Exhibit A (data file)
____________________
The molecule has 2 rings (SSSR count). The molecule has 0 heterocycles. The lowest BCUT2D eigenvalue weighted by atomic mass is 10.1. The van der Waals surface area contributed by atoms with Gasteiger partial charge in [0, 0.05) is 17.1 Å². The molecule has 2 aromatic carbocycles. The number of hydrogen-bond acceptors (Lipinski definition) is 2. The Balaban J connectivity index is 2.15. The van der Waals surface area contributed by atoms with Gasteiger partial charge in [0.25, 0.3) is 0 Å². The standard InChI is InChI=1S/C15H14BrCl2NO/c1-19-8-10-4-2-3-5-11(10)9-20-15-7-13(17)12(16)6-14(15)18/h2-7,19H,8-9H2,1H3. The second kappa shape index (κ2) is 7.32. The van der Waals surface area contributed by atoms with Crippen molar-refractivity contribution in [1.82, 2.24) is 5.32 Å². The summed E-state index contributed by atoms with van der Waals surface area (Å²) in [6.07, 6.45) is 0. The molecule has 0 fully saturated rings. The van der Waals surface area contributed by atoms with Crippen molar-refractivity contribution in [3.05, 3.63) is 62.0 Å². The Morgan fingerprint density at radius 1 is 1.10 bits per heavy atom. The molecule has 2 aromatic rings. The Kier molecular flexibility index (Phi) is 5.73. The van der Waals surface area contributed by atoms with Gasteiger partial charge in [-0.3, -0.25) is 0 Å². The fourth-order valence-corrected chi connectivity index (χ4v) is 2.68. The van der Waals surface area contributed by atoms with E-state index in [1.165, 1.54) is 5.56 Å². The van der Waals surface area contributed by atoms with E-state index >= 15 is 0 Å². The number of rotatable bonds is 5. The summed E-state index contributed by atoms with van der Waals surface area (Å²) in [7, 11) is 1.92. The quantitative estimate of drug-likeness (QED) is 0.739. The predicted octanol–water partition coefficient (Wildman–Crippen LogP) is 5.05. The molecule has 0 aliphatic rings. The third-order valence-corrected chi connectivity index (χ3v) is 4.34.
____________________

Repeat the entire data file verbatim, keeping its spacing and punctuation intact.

The molecule has 2 rings (SSSR count). The molecule has 0 heterocycles. The lowest BCUT2D eigenvalue weighted by atomic mass is 10.1. The van der Waals surface area contributed by atoms with Gasteiger partial charge in [0, 0.05) is 17.1 Å². The molecule has 2 aromatic carbocycles. The number of hydrogen-bond acceptors (Lipinski definition) is 2. The Balaban J connectivity index is 2.15. The van der Waals surface area contributed by atoms with Gasteiger partial charge in [0.25, 0.3) is 0 Å². The standard InChI is InChI=1S/C15H14BrCl2NO/c1-19-8-10-4-2-3-5-11(10)9-20-15-7-13(17)12(16)6-14(15)18/h2-7,19H,8-9H2,1H3. The second kappa shape index (κ2) is 7.32. The van der Waals surface area contributed by atoms with Crippen molar-refractivity contribution in [1.82, 2.24) is 5.32 Å². The summed E-state index contributed by atoms with van der Waals surface area (Å²) in [6.07, 6.45) is 0. The molecule has 0 fully saturated rings. The van der Waals surface area contributed by atoms with Crippen molar-refractivity contribution in [3.05, 3.63) is 62.0 Å². The Morgan fingerprint density at radius 1 is 1.10 bits per heavy atom. The molecule has 2 aromatic rings. The Kier molecular flexibility index (Phi) is 5.73. The van der Waals surface area contributed by atoms with Gasteiger partial charge in [-0.3, -0.25) is 0 Å². The fourth-order valence-corrected chi connectivity index (χ4v) is 2.68. The van der Waals surface area contributed by atoms with E-state index in [1.165, 1.54) is 5.56 Å². The van der Waals surface area contributed by atoms with E-state index >= 15 is 0 Å². The number of rotatable bonds is 5. The summed E-state index contributed by atoms with van der Waals surface area (Å²) in [7, 11) is 1.92. The quantitative estimate of drug-likeness (QED) is 0.739. The predicted octanol–water partition coefficient (Wildman–Crippen LogP) is 5.05. The molecule has 0 aliphatic rings. The third-order valence-corrected chi connectivity index (χ3v) is 4.34.